The band have only been together for a couple of years. There’s no wild story to tell about how the four of them – Jordan on the guitar, Tim on bass, drummer Mike, and singer-song writer, Isaac - got together. They met through university, through gigs. Nothing too exciting. “There’s only so many young musicians that want to make our sort of music.” Who calls the shots? “I guess when someone is writing a song, they’ve got a vision for it. But I wouldn’t say that it’s a dictatorship. I think that with every band there has to be someone who naturally takes the lead, but the whole point of having a band is that you hear different opinions.”
The clash of opinions is what makes creating music fun, but for the most part the band share similar music taste. Isaac doesn’t play coy about who his influences are and who the band look up to. “I love watching bands that have been touring for so long that it’s like clockwork for them. The frontman who knows how to work a room.” He nods to Van Mcann, frontman of Catfish and the Bottlemen. “It’s a performance. You have to know how to perform. That’s a totally different beast to writing a good song.”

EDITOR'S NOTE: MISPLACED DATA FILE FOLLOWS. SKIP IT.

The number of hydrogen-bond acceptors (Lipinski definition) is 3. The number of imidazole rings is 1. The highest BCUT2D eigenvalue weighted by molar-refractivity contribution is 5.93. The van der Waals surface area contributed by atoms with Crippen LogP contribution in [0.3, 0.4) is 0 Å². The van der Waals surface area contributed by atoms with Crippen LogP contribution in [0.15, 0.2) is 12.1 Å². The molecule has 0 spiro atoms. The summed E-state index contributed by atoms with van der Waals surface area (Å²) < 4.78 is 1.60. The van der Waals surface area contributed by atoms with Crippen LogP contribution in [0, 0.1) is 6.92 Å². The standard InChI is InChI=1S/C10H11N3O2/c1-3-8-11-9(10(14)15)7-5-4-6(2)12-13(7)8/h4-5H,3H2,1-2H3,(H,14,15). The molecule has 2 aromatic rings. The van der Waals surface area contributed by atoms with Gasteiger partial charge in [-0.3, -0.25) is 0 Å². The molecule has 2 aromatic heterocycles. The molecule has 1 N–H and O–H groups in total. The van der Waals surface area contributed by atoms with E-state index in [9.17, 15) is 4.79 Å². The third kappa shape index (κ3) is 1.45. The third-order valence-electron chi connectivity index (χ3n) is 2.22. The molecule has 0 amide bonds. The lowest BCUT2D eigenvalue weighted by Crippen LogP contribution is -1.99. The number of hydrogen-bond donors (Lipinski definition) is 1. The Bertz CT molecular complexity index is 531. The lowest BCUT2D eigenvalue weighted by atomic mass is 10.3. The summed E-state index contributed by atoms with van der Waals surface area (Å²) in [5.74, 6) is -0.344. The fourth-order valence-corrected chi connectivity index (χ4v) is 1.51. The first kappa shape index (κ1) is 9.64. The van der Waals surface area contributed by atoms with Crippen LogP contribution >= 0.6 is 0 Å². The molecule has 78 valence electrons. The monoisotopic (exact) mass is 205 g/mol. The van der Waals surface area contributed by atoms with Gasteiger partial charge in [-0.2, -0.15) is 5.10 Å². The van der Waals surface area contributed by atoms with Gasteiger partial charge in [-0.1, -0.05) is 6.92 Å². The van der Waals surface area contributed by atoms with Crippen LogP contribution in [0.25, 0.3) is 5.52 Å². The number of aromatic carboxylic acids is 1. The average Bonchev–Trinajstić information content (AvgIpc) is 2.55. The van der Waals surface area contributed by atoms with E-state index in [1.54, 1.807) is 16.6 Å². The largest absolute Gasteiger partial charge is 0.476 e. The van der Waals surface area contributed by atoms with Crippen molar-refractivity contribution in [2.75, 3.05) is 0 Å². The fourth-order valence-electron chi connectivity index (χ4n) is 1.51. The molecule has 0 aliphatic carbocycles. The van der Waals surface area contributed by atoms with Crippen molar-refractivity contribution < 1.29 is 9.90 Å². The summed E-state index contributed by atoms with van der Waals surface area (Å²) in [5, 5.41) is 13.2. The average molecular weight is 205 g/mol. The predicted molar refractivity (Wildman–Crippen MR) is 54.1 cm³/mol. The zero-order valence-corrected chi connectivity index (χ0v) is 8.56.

In spite of the long, messy hair and nose-piercing – the mark of a lad who thinks he’s untouchable – Isaac is down to earth and honest. I’d go so far as to say that there is a certain vulnerability in the way he talks about his music. What inspires him to write? “A certain rawness from an unsuccessful relationship is always good,” he laughs. “Sometimes someone will say something that instantly sounds like a lyric.” He mentions an unreleased song that features in their recent acoustic session with Oporto TV x Chalkpit Records that was written in this way. “Me and my friend Jake, we were just talking and one of us said in passing: ‘what a way to kill it before its even started.’ I can’t even remember who said it now. It could have been him. It could have been me. That ended up in the song. Most song lyrics just come out in conversation, and you just have to catch them and write them down somewhere.” Watch what you say around Isaac, you might end up in one of his songs. I suppose that is every young girl’s dream.